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Thursday, September 10, 2009

AGB awaits nod for Penang project

Property developer Asian Global Business Sdn Bhd (AGB) plans to start work on its RM300 million "Rice Miller" development in Georgetown's heritage enclave by December.

The company's chairman Kate Lim told Business Times that AGB is currently awaiting approval from the Penang local authorities for its project which had to be scaled down, to comply with conservation guidelines stipulated by the United Nations Educational, Scientific and Cultural Organisation (Unesco).

The mixed-development located at Georgetown's waterfront Weld Quay area will include a boutique hotel, upscale private residences and commercial units.

AGB was one of four property developers that obtained approvals from the Penang Island Municipal Council for its projects, well ahead of the date when Georgetown was inscribed on Unesco's World Heritage List in July 2008.
Together with Boustead Holdings Bhd, Eastern & Oriental Bhd and the Low Yat Group, AGB was told by the Penang state government that their proposed developments were jeopardising Georgetown's heritage status, because their height were over the prescribed limit.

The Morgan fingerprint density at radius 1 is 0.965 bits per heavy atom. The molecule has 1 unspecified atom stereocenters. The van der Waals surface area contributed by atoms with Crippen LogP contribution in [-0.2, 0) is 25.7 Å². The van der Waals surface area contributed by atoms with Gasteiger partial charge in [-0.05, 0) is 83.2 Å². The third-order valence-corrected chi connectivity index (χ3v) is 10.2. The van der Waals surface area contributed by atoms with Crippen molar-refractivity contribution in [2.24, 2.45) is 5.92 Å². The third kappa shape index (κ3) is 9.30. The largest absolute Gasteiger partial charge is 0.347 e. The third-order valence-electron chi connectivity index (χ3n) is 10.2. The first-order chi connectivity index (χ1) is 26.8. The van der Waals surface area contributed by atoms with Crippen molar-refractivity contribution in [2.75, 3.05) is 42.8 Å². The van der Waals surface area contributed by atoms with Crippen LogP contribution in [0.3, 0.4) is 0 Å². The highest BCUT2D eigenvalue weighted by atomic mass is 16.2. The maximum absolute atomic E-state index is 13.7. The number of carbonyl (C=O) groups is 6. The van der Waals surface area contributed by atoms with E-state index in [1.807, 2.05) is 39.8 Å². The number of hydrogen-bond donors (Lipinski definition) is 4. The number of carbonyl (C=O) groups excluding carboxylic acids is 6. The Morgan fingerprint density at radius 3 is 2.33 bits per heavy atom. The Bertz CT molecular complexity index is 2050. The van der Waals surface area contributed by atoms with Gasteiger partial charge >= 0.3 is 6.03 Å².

The Rice Miller project is located in the city's heritage zone, along with the Boustead Royale Bintang Hotel which is being constructed behind the general post office in Lebuh Downing.

E&O is building an extension to its E&O Hotel while Low Yat had planned to build a 23-storey hotel on Jalan Sultan Ahmad Shah, both in the buffer zone.

"After meeting Unesco officials who came to Penang in April, AGB decided to meet all Unesco's requirements, said Lim, "and we have now lost 50 per cent of our net sellable space".

She said the original plan to build 11-storeys has now been scaled down to five-storeys.

"We submitted fresh plans last month for compliance with Unesco's guidelines," she said, adding that the project is slated to be first permitted under Georgetown's new height limits for its heritage zone.

Sitting on a 1.2ha site, the project is set to revive Georgetown's old port area and will be marketed as a piece of affluent real estate in the heart of the city.

"As planned from the outset," Lim added, "we will be conserving the 60-to-100-year-old buildings at the site and re-using them for commercial and retail, including an old vacant godown."

By Business Times (by Marina Emmanuel)